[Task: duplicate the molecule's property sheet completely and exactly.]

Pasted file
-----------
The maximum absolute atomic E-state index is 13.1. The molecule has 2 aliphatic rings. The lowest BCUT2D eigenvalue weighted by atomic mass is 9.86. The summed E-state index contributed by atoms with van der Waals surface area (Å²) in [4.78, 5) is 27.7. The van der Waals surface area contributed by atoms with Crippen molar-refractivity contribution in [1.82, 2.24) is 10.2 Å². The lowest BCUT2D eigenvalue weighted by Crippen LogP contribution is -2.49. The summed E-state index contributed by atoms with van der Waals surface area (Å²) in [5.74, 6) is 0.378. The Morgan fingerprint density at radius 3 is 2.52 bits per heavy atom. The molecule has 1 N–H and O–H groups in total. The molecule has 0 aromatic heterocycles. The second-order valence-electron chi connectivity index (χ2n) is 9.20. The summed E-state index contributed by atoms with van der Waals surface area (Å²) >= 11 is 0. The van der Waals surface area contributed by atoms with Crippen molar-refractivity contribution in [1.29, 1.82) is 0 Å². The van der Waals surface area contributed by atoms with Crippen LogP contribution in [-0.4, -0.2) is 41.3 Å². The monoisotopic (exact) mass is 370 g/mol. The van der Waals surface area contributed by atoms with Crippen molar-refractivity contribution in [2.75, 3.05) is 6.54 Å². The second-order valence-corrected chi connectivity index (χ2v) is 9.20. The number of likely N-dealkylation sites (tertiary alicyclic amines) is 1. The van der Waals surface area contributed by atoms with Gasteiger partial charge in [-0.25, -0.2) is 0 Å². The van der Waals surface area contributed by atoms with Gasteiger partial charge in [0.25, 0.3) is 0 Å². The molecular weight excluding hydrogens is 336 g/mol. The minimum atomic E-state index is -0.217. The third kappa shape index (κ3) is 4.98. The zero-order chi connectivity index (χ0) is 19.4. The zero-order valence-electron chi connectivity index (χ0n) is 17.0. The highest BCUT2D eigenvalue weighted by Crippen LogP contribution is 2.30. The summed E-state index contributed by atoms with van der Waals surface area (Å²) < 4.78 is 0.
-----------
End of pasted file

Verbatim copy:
The maximum absolute atomic E-state index is 13.1. The molecule has 2 aliphatic rings. The lowest BCUT2D eigenvalue weighted by atomic mass is 9.86. The summed E-state index contributed by atoms with van der Waals surface area (Å²) in [4.78, 5) is 27.7. The van der Waals surface area contributed by atoms with Crippen molar-refractivity contribution in [1.82, 2.24) is 10.2 Å². The lowest BCUT2D eigenvalue weighted by Crippen LogP contribution is -2.49. The summed E-state index contributed by atoms with van der Waals surface area (Å²) in [5.74, 6) is 0.378. The Morgan fingerprint density at radius 3 is 2.52 bits per heavy atom. The molecule has 1 N–H and O–H groups in total. The molecule has 0 aromatic heterocycles. The second-order valence-electron chi connectivity index (χ2n) is 9.20. The summed E-state index contributed by atoms with van der Waals surface area (Å²) >= 11 is 0. The van der Waals surface area contributed by atoms with Crippen molar-refractivity contribution in [1.29, 1.82) is 0 Å². The van der Waals surface area contributed by atoms with Crippen LogP contribution in [-0.4, -0.2) is 41.3 Å². The monoisotopic (exact) mass is 370 g/mol. The van der Waals surface area contributed by atoms with Crippen molar-refractivity contribution in [2.75, 3.05) is 6.54 Å². The second-order valence-corrected chi connectivity index (χ2v) is 9.20. The number of likely N-dealkylation sites (tertiary alicyclic amines) is 1. The van der Waals surface area contributed by atoms with Gasteiger partial charge in [-0.25, -0.2) is 0 Å². The van der Waals surface area contributed by atoms with Gasteiger partial charge in [0.25, 0.3) is 0 Å². The molecular weight excluding hydrogens is 336 g/mol. The minimum atomic E-state index is -0.217. The third kappa shape index (κ3) is 4.98. The zero-order chi connectivity index (χ0) is 19.4. The zero-order valence-electron chi connectivity index (χ0n) is 17.0. The highest BCUT2D eigenvalue weighted by Crippen LogP contribution is 2.30. The summed E-state index contributed by atoms with van der Waals surface area (Å²) < 4.78 is 0.